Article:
Experience tequila as a connoisseur: either in a snifter or slender glass. Best sipped, not chugged, tequila is as Mexican as mariachi, chilled margaritas and Alfonso González: the proprietor of Bogotá’s one and only, Museo del Tequila.
Born in Colombia and a champion of Mexican culture, González makes his rounds, chatting up clients and immersing himself in the elixir that seduces and releases the finest of Mexican spirits. When he arrives at out table he splashes tequila in his palms, rubs them and extracts the sweet vapors. He offers me a whiff, its essence as pure and distinct as aged brandy. “The best thing about tequila is that every bottle tells a story,” says our patron.
This former jeweler began a love affair with Mexico back in the 1970s after several trips to the country and when Mexico was seen as an important cultural reference on all fronts: from its cinema, to television soaps and enchanting music. After bringing back home his first souvenir bottle of fine tequila, the González collection of reposados and añejos began to grow and now, several decades later, he can proudly claim that he counts with 2,300 bottles, the largest collection in Colombia and one of the most comprehensive outside Mexico.
So to say that there are many tequilas on the drinks menu to sample, either by the glass or bottle, is an understatement. Some of the best are stored in a private area, served under special circumstances and with the presence of the González. We order a bottle of blue Corralejo, and it comes served with sangrita, Mexico’s version of a “Bloody Mary” but without the vodka, accompanied with “jicama” (yam) and lemon slices. It’s all fiesta from now on and we begin to browse Museo’s traditional Mexican menu. With the festive spirit released, we are guided through the menu more by experience than a quest for adventure. Traditional dishes have a universal appeal, not unlike the Virgin of Guadalupe guarding the portico or the wall painting on the second floor of Fortino Moreno, the actor known as “Cantinflas,” Maria Callas, Vicente Fernández and other icons all huddled together over a bottle of, you guessed it, tequila.
Crepe paper festoons dangle from the ceiling proclaiming bon vivants welcome! The menu is varied with appetizers including cañicas (tiny meatballs in chipotle sauce), chistorras (chorizo rolls): popular in the Mexican capital. We start with the chilaquiles platter, the “tacos crispi” and of course, a juicy quesadilla. The chilaquiles, usually served for breakfast, were outstanding. Each tortilla strip was lightly-coated with a slightly piquant green tomatillo sauce, pulled chicken and fresh cheese. The tacos were lavish layers of lemony lettuce, avocado and tomato atop a crunchy tortilla shell lathered with braised pork shoulder. The quesadilla served with a smooth guacamole was a nice, though uninventive, way to round out the starters.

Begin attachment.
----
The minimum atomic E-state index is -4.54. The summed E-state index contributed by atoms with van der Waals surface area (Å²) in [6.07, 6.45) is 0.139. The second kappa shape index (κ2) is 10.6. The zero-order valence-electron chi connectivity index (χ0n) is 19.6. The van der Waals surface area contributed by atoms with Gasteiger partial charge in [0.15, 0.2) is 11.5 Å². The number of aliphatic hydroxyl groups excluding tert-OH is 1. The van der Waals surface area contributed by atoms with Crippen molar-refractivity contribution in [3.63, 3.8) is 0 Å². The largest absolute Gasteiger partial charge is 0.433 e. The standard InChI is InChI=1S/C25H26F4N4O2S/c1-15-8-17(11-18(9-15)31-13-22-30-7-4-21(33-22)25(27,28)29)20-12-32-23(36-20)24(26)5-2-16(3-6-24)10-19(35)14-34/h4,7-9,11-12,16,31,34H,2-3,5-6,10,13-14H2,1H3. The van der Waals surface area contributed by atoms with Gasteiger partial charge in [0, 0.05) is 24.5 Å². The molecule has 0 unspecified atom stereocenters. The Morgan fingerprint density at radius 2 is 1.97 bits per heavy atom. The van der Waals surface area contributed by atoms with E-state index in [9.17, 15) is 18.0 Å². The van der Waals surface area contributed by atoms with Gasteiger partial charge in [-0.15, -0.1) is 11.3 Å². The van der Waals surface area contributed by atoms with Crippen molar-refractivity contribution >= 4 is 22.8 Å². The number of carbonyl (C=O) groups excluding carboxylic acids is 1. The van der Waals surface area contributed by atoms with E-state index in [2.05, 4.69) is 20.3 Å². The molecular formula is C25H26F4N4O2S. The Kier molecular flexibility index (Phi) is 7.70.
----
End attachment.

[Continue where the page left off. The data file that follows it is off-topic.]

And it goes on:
The décor of Museo is lively and its wait staff engaging. Sarapes drape the windows and portraits of famous Mexicans adorn the walls. A full mariachi orchestra (minus the harp!) parades throughout the multilevel complex on a Friday night when reservations are strongly encouraged. González, jovial and upbeat, spends the evening engaging guests. All those around are feeling the effects of the agave liquid. He tenderly explains that he went from “selling art and gems to selling guacamole and beans.”
To a Mexican, mole is like an Ajiáco to Colombians and mothers make it best. There is no official recipe, but its preparation is a labor of love, as over 20 different ingredients including various chiles, peanuts, almonds, pumpkin and sesame seeds, cinnamon and chocolate are called to battle each other creating a glossy and complex sauce.
While tequila aficionados order rounds by the bottle at Museo, there’s plenty of agave in some of the main dishes such as the tampiqueñas a la tequilana. This sizzling platter of tender skirt steak, comes served with all the traditional favorites: sautéed onions and good guacamole. Creamy refried beans accompany this and every main dish.
The plates are not overwhelmingly spicy at the Museo and the waiters are very accommodating to one’s level of “heat” tolerance: so let them know what you can endure when it comes to the jalapeños, the chiles and they’ll pass it on to the kitchen.
The secret of Museo del Tequila’s appeal is its clarity of purpose: it aims to please. Whether in the mood for a raucous party or out on a date, the experience is all out Mexican. Generous portions want you asking for more, the request-a-song ambience of the roving mariachi tests your vocal stamina and when the last drop of agave is poured, you want to cry: Ay! Ay! Ay!
Museo del Tequila / Carrera 13 A No. 86 A – 18